When starting a business it is important to adequately explore the options available. Will it be owned and operated by one or by many? Will it be incorporated or not?
The process can be a little unnerving, for that reason we have provided a detailed summary of the various Canadian Business Structures available:
Canadian Business Structures Dissected:
In this structure, you as an individual own 100% of the profits created. However responsibity for all business related obligations including debts, are also yours. A creditor can issue a claim against not only your business assets, but also your personal assets, in order to fulfill a debt.
- This is the easiest form of business to begin, you simply need to register your business name provincially (note that this does not apply for Newfoundland and Labrador)
- It is quite inexpensive in comparison to other options.
- You have sole control over the direction and decisions of the business.
- The number of regulatory commitments is minimal.
- The amount of capital required is greatly reduced.
- All of the profits belong to you.
- There are tax advantages, including deduction of losses from your personal income and a lower tax bracket.
- No limit to liability, in other words ALL of your assets (including personal) can be taken to pay off your business debts.
- If your business is profitable you may find yourself in a higher tax bracket (income is taxable at your personal rate).
- The burden of start-up capital is carried solely by you.
- As sole owner, vacation time and absenteeism may affect your business.
2. Partnerships (Two Owners)
Partnerships allow the benefit of multiple owners, without having to incorporate your business. Partnerships allow for combined financial support. Partnerships mean you will be splitting profits. Keep in mind that you may not always see eye to eye and a business agreement is highly recommended.
This business agreement should be drawn up with the aid of a lawyer in order to ensure:
- First and foremost to ensure you meet the requirements for a partnership.
- That your interests are protected.
- The terms surrounding profits, growth, job details and absolving of partnership etc. are clearly defined.
The option exists to form a limited liability partnership, wherein you or your partner can choose to not take part in the control or management, but remain liable for debts.
- Partnerships, again, are relatively easy to start-up.
- Work load and requirements are split up.
- Tax advantages in that the income of the business is split between you and your partner when submitting your individual tax return.
- Financial requirements, including start-up capital are shared.
- As with Sole Proprietorship, your personal assets can still be seized to pay of business debts.
- There is no legal separation between you and your business.
- Finding a suitable partner is difficult.
- Business can result in many conflicts between partners and can result is damaged relationships.
- You are responsible for your partners business actions. Their broken contracts, unfulfilled orders etc. are your issue as well.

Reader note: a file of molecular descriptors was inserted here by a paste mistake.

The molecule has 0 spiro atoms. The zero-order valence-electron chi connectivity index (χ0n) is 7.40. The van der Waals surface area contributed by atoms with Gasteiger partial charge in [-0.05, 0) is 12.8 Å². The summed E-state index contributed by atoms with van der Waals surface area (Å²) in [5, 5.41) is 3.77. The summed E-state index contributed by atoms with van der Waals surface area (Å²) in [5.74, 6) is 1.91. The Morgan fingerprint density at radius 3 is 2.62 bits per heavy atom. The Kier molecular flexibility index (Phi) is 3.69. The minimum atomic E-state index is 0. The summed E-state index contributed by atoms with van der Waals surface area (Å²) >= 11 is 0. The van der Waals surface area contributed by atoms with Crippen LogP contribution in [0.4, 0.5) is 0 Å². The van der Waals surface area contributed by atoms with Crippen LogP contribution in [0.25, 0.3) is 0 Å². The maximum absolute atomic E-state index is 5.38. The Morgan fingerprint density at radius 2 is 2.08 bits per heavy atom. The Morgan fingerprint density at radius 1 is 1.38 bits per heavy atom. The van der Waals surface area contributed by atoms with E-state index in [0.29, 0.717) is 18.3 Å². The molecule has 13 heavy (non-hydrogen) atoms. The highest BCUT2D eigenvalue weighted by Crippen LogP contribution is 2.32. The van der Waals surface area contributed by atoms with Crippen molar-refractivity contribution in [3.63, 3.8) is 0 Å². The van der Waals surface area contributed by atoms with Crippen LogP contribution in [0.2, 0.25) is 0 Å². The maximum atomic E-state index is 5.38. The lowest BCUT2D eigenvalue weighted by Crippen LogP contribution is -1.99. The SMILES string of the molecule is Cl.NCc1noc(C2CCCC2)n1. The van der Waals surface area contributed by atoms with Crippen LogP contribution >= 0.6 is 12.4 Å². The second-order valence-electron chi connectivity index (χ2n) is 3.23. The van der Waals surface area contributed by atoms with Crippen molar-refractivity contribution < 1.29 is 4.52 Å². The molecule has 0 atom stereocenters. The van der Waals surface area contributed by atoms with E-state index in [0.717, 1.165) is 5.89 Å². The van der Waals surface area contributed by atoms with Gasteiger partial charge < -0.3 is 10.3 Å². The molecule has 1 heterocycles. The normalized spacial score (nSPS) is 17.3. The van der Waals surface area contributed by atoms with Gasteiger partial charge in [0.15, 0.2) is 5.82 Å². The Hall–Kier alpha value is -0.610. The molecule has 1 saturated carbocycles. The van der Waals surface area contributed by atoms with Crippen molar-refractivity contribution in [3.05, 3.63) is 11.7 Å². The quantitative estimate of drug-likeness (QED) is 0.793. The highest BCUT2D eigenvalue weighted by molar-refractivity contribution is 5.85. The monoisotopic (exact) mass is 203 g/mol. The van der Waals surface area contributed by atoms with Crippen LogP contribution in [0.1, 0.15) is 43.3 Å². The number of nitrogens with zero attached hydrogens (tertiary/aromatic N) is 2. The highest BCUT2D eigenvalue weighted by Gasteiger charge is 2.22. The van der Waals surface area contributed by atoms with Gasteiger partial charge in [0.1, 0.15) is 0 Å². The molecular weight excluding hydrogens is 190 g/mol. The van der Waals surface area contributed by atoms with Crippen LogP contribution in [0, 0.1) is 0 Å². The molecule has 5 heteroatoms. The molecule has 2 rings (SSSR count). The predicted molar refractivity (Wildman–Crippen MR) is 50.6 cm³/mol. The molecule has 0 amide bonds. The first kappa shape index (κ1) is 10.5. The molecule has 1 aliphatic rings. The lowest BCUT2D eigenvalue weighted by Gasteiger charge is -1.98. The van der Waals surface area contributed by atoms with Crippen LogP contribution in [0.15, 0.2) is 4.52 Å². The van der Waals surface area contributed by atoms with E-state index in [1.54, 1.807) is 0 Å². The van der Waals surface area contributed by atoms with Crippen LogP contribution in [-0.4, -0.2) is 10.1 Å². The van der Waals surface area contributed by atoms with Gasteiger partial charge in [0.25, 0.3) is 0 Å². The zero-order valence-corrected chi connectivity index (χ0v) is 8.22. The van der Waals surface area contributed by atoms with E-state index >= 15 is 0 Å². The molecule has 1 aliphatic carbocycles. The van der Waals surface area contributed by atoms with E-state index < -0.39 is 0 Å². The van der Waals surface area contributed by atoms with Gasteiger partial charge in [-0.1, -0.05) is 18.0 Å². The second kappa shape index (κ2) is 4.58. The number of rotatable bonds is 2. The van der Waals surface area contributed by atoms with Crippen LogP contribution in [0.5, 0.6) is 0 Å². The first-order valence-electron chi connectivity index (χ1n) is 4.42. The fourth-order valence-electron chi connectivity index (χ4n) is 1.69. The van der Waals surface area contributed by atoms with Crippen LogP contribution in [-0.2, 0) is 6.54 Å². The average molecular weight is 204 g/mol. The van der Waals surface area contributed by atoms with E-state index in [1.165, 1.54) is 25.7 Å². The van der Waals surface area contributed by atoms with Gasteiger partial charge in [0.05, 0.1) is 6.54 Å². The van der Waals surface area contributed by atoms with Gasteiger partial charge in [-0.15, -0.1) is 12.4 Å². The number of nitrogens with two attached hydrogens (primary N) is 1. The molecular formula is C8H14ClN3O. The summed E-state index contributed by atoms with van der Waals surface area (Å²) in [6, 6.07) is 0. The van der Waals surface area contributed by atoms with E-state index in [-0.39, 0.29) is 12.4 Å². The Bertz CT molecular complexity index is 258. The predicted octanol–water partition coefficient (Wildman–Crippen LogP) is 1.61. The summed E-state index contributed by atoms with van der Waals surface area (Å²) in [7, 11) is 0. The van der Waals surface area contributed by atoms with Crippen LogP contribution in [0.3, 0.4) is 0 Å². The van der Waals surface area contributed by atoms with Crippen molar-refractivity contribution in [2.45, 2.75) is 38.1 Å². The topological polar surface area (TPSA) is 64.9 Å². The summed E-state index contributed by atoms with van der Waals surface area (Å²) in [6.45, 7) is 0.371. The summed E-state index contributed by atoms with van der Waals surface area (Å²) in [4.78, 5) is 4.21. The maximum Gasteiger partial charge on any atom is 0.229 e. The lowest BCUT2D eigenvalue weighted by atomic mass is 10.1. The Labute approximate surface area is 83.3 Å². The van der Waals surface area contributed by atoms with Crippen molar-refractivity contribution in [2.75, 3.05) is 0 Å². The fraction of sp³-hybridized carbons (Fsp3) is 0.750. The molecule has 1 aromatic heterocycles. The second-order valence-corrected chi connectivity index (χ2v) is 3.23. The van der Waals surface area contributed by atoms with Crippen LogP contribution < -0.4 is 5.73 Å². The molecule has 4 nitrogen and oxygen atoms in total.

3. Cooperatives (Multiple Owners)
The least common of business types, a cooperative is owned by an association of members. This type of business is appropriate in situations where three or more people or businesses are determined to pool resources. They may choose to do this in provide access to common needs. Things like product deliveries, services, sales, employment, marketing etc.
- Liability is shared
- Multiple resources.
- Work load and requirements are split up.
- Democratic decision making.
- Member conflicts based on business.
- Member conflicts based on personalities.
- Decisions can take time to make.
- All members my play an equal part to succeed.
- Thorough records and reports must be kept.
- Additional capital is less likely to be offered.
Want more information on this? Check out these links:
- Creating & Maintaining a Cooperative
What it is, how to create it, how to maintain it.
- Cooperative Development – Advisory Services
Get help starting a cooperative.
Incorporating your business at either a provincial or federal level is a third option. By incorporating a business, you are creating a legal separation between it and its owners (or shareholders). This means you are not responsible, personally, for business debts, business obligations, or corporate actions.
This is not a decision to take lightly and should be made only with proper legal counsel.
- Financial liability is limited.
- The business becomes a separate legal entity.
- Transferable ownership.
- Continuous existence.
- Capital is far easier to raise.
- Incorporated businesses can be subject to lower taxes.
- High regulations on corporations.
- Incorporating can be expensive.
- Paperwork. Corporate records must be kept. This includes shareholder and director. meetings, and annually filed documentation with the government.
- Issues with residency of director.
- Shareholders and director conflicts.
Thinking of incorporating or simply want to know more? Visit Guide to Federal Incorporation
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